Hate presenting? Get over yourself

It’s the night before your presentation. Perhaps you’re due to deliver the keynote speech at a conference. Perhaps it’s the big pitch to a prospective client you’ve been chasing for the past 18 months. Or perhaps you’re due to make a speech in front of your company or team and have to deliver some bad news. Either way, you’re half dreading it, half can’t wait for it to happen because currently it’s all you can think about and your mind is churning as you run through all the things that could possibly go wrong.

These include:

  • Failing to set your alarm and over-sleeping so you’re either late or miss your slot entirely
  • Forgetting your laptop with the presentation on it/leaving it on the tube
  • Tripping over something and falling onto the stage in the manner of Jennifer Lawrence at the Oscars only not looking quite so elegant
  • Forgetting every single word of your speech
  • Being heckled by the audience
  • Being booed off-stage
  • And on, and on

However unlikely it is that any of these will actually happen in reality, there’s something about giving presentations that gives so many of us so much angst.

Over the years, I’ve worked with senior women and men responsible for multimillion-pound budgets and teams of hundreds of people whose decisions make the difference between organisational success or failure.

These people seem uber-confident, unruffled and experienced, and yet so many of them say to me: ‘I hate presenting. I really hate it.’ And then do all they can to avoid doing anything that might help them become better. They won’t write a script; they won’t be clear about what key message they want to get across; and they won’t, God forbid, rehearse. Instead, they rock up to an internal meeting, town hall or even a keynote speech and ‘wing it’ – speaking off the cuff (which is code for rambling on), fidgeting and pacing the stage (because they think they’ll look like Steve Jobs – they don’t), running on too long and boring their audience to tears. Harsh but, unfortunately, true.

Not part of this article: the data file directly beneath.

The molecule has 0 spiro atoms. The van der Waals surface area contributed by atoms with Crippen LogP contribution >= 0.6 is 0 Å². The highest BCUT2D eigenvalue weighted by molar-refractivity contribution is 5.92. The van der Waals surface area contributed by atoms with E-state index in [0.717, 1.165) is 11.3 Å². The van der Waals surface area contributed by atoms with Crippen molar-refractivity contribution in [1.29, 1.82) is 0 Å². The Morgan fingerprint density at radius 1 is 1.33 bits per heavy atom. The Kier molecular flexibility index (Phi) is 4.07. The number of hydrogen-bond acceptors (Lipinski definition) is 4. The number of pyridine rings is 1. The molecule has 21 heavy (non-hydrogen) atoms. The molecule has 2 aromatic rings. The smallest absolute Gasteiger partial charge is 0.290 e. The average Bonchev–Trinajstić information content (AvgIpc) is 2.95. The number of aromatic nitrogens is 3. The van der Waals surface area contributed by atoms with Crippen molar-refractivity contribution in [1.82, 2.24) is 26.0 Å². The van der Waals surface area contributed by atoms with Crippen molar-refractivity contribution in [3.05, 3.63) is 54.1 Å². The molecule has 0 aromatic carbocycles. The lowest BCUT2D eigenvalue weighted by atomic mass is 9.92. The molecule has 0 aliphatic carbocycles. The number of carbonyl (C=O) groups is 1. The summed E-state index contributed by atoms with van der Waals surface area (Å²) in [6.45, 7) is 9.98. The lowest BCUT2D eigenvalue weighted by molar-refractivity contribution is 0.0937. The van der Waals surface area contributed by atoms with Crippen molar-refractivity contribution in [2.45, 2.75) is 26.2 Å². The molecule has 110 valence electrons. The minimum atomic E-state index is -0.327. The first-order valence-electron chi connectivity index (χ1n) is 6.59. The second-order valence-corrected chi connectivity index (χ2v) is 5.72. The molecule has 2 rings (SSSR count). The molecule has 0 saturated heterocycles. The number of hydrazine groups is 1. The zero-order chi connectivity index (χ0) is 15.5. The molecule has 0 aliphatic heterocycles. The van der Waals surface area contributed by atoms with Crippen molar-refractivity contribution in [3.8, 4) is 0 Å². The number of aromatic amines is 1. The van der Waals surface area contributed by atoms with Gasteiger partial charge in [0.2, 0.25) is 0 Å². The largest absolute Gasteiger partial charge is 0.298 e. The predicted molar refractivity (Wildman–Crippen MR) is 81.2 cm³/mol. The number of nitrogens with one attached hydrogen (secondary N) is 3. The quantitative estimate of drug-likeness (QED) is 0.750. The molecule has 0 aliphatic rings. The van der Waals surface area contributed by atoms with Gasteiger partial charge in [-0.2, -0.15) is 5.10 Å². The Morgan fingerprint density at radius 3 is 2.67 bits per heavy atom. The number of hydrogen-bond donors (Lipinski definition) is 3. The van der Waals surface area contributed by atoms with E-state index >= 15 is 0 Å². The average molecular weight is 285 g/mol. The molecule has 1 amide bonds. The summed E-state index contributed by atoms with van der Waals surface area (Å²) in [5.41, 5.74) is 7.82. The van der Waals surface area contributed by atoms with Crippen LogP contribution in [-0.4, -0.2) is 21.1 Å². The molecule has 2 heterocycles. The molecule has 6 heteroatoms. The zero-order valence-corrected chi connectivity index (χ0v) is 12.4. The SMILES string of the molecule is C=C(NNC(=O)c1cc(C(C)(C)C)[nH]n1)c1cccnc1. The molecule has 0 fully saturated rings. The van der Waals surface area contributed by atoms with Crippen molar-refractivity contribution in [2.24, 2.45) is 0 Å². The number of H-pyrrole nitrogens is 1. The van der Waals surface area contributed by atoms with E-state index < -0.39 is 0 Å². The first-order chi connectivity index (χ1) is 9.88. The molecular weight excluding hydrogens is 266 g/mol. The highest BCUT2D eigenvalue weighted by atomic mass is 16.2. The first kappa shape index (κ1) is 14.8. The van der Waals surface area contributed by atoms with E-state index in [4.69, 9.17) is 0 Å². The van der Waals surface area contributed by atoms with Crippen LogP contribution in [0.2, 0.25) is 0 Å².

One client epitomised this approach. He said, ‘I hate presenting. But I won’t do anything to prepare myself to be better at it because if I do nothing, then at least I can blame my bad performance on the fact that I didn’t rehearse.’ There’s a kind of logic to this but why, in a world that encourages us to ‘be our best selves’ and where we take the rest of our professional development so seriously, do we allow ourselves to be so mediocre when it comes to presenting?

My response to this client and to every other client who comes up with this approach is ‘Get over yourself.’ It’s a message that I first told myself when, like my clients, I spent hours twisting my thoughts into mental knots about why I was so bad at something and still did nothing to improve it. The reality is either you choose to do what it takes to improve or shut up with the excuses. As my son frequently says to me, ‘No one cares.’

Well, that’s not entirely true. I care.